Going above and beyond call of duty
June 29, 2011 - Have you ever felt like nobody appreciates the work you do? If you have, then you're in the same boat as the servant in a parable found in the Bible.
The servant had been hard at work all day long plowing in the fields. When he came into the house, instead of receiving accolades, he received orders to start serving dinner. As if that weren't enough he was supposed to do so humbly, in a spirit of self-forgetfulness.
If this seems to be a hard teaching, we should remember that Jesus provides such parables so that we may learn the way to spiritual maturity. So what lesson can we learn from this?
When we follow the path of service to our neighbor, we should strive to be motivated by a pure love that is concerned about others' welfare. That sounds very idealistic because it is. However, idealistic doesn't always mean unrealistic.
The truth is that living selflessly is the key that opens us up to exceptional achievements. We bear within ourselves a call to greatness and this greatness is uncovered the more we strive to serve others. An example will help.
A little over a month ago the Navy SEALs made the headlines again. Their training is recognized as the hardest in the world. What type of individual makes it through SEAL training? The one with the biggest biceps? The best athlete? The ones with the most natural talent?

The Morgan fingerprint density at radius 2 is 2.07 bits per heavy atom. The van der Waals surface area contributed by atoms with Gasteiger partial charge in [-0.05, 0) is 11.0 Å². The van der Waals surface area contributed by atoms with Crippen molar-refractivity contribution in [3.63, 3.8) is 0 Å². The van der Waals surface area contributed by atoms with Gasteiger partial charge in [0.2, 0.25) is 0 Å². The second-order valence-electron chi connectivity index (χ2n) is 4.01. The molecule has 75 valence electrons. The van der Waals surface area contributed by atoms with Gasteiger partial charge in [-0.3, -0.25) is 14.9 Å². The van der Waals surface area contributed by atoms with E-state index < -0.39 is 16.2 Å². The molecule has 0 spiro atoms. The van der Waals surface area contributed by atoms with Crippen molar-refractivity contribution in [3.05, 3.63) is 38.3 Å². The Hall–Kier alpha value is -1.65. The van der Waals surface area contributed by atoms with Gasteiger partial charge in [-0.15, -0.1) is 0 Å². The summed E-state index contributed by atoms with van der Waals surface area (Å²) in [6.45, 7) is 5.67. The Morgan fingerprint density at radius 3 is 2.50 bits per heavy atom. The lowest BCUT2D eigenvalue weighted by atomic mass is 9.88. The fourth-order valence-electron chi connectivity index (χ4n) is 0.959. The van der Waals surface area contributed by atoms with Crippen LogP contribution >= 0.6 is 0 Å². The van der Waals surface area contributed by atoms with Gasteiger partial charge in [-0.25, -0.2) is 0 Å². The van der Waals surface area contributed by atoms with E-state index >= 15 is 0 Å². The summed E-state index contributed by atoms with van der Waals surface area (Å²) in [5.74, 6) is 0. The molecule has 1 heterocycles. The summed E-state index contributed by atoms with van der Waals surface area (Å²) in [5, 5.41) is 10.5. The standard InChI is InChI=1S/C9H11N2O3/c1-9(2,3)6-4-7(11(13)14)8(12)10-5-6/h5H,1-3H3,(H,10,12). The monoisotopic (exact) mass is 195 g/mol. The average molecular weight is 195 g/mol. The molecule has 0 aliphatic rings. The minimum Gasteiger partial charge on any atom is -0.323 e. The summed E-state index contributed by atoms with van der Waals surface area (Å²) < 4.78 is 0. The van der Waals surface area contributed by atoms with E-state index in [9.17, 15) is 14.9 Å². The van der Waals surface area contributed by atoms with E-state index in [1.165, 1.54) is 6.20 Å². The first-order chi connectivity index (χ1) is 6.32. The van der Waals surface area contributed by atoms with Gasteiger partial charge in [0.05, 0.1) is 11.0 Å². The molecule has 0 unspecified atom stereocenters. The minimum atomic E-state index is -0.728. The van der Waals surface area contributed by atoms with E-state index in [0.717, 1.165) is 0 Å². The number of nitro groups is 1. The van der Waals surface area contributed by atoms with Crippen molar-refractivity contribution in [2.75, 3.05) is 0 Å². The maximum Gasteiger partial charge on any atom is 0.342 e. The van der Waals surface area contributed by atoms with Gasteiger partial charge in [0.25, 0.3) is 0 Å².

Not so, says Lt. Cmdr. Eric Greitens, a Navy SEAL himself.
He says: "Almost all the men who survived possessed one common quality. Even in great pain, faced with the test of their lives, they had the ability to step outside of their own pain, put aside their own fear and ask: How can I help the guy next to me? They had a heart large enough to think about others, to dedicate themselves to a higher purpose."
When we serve, we build up all those around us and in the process discover that we are capable of much more than we can imagine.
When we are humble servants we come to realize that it is better to give than to receive. We get a taste of what true greatness is all about.
There is one person who shows us this self-giving in a unique way: Jesus himself. He knows what it means to go above and beyond the call of duty. There was no obligation for him to become a defenseless child, yet he did so because he wanted us to be able to approach him.
There was no need for him to experience our limitations of hunger and tiredness, yet he did so because he wanted to bear our burdens. There was no law that said he must die on the cross, yet he did so because his love knows no limits.
When we compare our life to the Divine Master's we are compelled to say: "We are unprofitable servants; we have done what we were obliged to do."
Fr. Daniel Pajerski, LC, is Formation Director for Everest Collegiate High School and Academy.